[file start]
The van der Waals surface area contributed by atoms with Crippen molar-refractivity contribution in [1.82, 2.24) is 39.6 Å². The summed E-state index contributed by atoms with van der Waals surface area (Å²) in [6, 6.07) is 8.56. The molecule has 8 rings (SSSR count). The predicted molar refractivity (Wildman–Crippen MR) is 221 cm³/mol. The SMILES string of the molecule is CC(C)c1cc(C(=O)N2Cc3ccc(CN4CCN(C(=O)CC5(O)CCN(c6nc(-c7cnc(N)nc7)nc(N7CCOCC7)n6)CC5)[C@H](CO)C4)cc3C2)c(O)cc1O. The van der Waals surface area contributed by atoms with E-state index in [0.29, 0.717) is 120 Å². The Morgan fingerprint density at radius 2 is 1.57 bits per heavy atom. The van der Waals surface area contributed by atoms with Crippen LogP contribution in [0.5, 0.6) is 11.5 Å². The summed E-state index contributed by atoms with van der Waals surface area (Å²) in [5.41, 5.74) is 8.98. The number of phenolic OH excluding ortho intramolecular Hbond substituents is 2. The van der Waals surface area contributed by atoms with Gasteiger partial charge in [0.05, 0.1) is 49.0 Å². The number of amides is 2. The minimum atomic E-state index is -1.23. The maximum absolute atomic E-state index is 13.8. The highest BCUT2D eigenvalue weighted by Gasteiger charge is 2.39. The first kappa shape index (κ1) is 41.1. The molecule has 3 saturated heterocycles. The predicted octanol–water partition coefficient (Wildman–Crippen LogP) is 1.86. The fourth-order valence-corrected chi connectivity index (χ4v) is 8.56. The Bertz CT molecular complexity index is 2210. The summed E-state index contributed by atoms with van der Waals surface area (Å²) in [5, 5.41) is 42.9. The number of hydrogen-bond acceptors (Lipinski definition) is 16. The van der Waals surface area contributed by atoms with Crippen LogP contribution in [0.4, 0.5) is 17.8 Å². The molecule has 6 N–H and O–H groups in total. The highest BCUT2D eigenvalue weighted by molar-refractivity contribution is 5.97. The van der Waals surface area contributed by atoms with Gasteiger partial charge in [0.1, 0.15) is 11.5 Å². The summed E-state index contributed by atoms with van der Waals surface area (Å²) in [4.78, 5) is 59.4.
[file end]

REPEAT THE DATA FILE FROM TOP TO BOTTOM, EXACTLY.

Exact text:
The van der Waals surface area contributed by atoms with Crippen molar-refractivity contribution in [1.82, 2.24) is 39.6 Å². The summed E-state index contributed by atoms with van der Waals surface area (Å²) in [6, 6.07) is 8.56. The molecule has 8 rings (SSSR count). The predicted molar refractivity (Wildman–Crippen MR) is 221 cm³/mol. The SMILES string of the molecule is CC(C)c1cc(C(=O)N2Cc3ccc(CN4CCN(C(=O)CC5(O)CCN(c6nc(-c7cnc(N)nc7)nc(N7CCOCC7)n6)CC5)[C@H](CO)C4)cc3C2)c(O)cc1O. The van der Waals surface area contributed by atoms with E-state index in [0.29, 0.717) is 120 Å². The Morgan fingerprint density at radius 2 is 1.57 bits per heavy atom. The van der Waals surface area contributed by atoms with Crippen LogP contribution in [0.5, 0.6) is 11.5 Å². The summed E-state index contributed by atoms with van der Waals surface area (Å²) in [5.41, 5.74) is 8.98. The number of phenolic OH excluding ortho intramolecular Hbond substituents is 2. The van der Waals surface area contributed by atoms with Gasteiger partial charge in [0.05, 0.1) is 49.0 Å². The number of amides is 2. The minimum atomic E-state index is -1.23. The maximum absolute atomic E-state index is 13.8. The highest BCUT2D eigenvalue weighted by Gasteiger charge is 2.39. The first kappa shape index (κ1) is 41.1. The molecule has 3 saturated heterocycles. The predicted octanol–water partition coefficient (Wildman–Crippen LogP) is 1.86. The fourth-order valence-corrected chi connectivity index (χ4v) is 8.56. The Bertz CT molecular complexity index is 2210. The summed E-state index contributed by atoms with van der Waals surface area (Å²) in [5, 5.41) is 42.9. The number of hydrogen-bond acceptors (Lipinski definition) is 16. The van der Waals surface area contributed by atoms with Crippen LogP contribution in [0.4, 0.5) is 17.8 Å². The molecule has 6 N–H and O–H groups in total. The highest BCUT2D eigenvalue weighted by molar-refractivity contribution is 5.97. The van der Waals surface area contributed by atoms with Gasteiger partial charge in [0.1, 0.15) is 11.5 Å². The summed E-state index contributed by atoms with van der Waals surface area (Å²) in [4.78, 5) is 59.4.